I’ve dashed off quick summaries of a triplet of late breaking central bank digital currency-related papers/speeches from the Bank for International Settlements:
Most central banks are exploring central bank digital currency (CBDC) according to the third annual Bank for International Settlements (BIS) survey. Central banks are progressing from conceptual research to practical experimentation, but most have no plans to issue CBDCs in the foreseeable future. However, central banks collectively representing a fifth of the world’s population are likely to launch retail CBDCs in the next three years.
86% of the 65 central banks surveyed said they were at least considering the pros and cons of issuing CBDC (up from 80% last year). 60% of them are now conducting experiments or proof of concepts (versus 42%), while 14% are moving forward to development and pilots. Emerging market central banks are leading the way, citing financial inclusion and payments efficiency as top motivating forces. They’re also participating in higher numbers: seven out of eight CBDC projects are in emerging markets.
BIS General Manager Agustín Carstens argues that CBDC will incorporate some element of identification, most likely with primarily account-based access. He believes that some form of identification is crucial for the safety of the payment system, preventing fraud, and supporting anti-money laundering and combating the financing of terrorism (AML/CFT). There are trade-offs between access and traceability. Socially, there are many benefits to having more information, for example to prevent money laundering or tax evasion. Good identification can help here, giving law enforcement authorities new tools to fulfil their mandate. He concludes that a purely anonymous system will not work, and the vast majority of users would accept for basic information to be kept with a trusted institution – be that their bank or public authorities.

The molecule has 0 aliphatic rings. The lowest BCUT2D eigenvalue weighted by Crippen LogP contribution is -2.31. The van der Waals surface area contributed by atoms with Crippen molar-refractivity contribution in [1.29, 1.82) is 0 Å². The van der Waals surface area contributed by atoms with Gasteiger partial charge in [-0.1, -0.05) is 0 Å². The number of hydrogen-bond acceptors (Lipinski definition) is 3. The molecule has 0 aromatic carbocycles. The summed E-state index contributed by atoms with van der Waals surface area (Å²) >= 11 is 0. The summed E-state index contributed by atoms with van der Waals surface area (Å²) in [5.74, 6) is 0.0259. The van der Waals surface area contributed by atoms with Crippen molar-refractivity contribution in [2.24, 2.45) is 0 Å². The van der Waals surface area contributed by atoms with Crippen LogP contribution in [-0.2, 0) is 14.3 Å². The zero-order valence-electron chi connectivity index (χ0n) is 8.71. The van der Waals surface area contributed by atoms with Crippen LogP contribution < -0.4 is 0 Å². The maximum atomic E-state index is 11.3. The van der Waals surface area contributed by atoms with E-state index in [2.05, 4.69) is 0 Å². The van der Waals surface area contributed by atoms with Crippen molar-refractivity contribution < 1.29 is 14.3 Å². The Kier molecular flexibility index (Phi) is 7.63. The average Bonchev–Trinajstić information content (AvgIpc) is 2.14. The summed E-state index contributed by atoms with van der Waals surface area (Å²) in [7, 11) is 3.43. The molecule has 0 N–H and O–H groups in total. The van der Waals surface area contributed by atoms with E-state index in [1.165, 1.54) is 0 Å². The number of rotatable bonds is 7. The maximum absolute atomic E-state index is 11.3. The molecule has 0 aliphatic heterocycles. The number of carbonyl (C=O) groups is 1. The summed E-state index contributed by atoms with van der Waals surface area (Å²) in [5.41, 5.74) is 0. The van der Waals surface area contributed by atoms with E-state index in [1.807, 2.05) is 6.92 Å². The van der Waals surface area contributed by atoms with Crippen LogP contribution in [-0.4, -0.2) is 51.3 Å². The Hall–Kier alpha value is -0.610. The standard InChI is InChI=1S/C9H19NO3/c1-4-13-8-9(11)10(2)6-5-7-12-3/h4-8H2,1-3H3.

A BIS paper explores the economics and optimal design of “permissioned” distributed ledger technology (DLT) in a credit economy. Designated validators verify transactions and update the ledger at a cost that is derived from a supermajority voting rule, thus giving rise to a public good provision game. Without giving proper incentives to validators, however, their records cannot be trusted because they cannot commit to verifying trades and they can accept bribes to incorrectly validate histories. Both frictions challenge the integrity of the ledger on which credit transactions rely. In this context, the examines the conditions under which the process of permissioned validation supports decentralized exchange as an equilibrium, and analyze the optimal design of the trade and validation mechanisms. It solves for the optimal fees, number of validators, supermajority threshold and transaction size. A stronger consensus mechanism requires higher rents be paid to validators. The results suggest that a centralized ledger is likely to be superior, unless weaknesses in the rule of law and contract enforcement necessitate a decentralized ledger.
* The views expressed herein are those of the author and should not be attributed to the International Monetary Fund, its Executive Board or its management.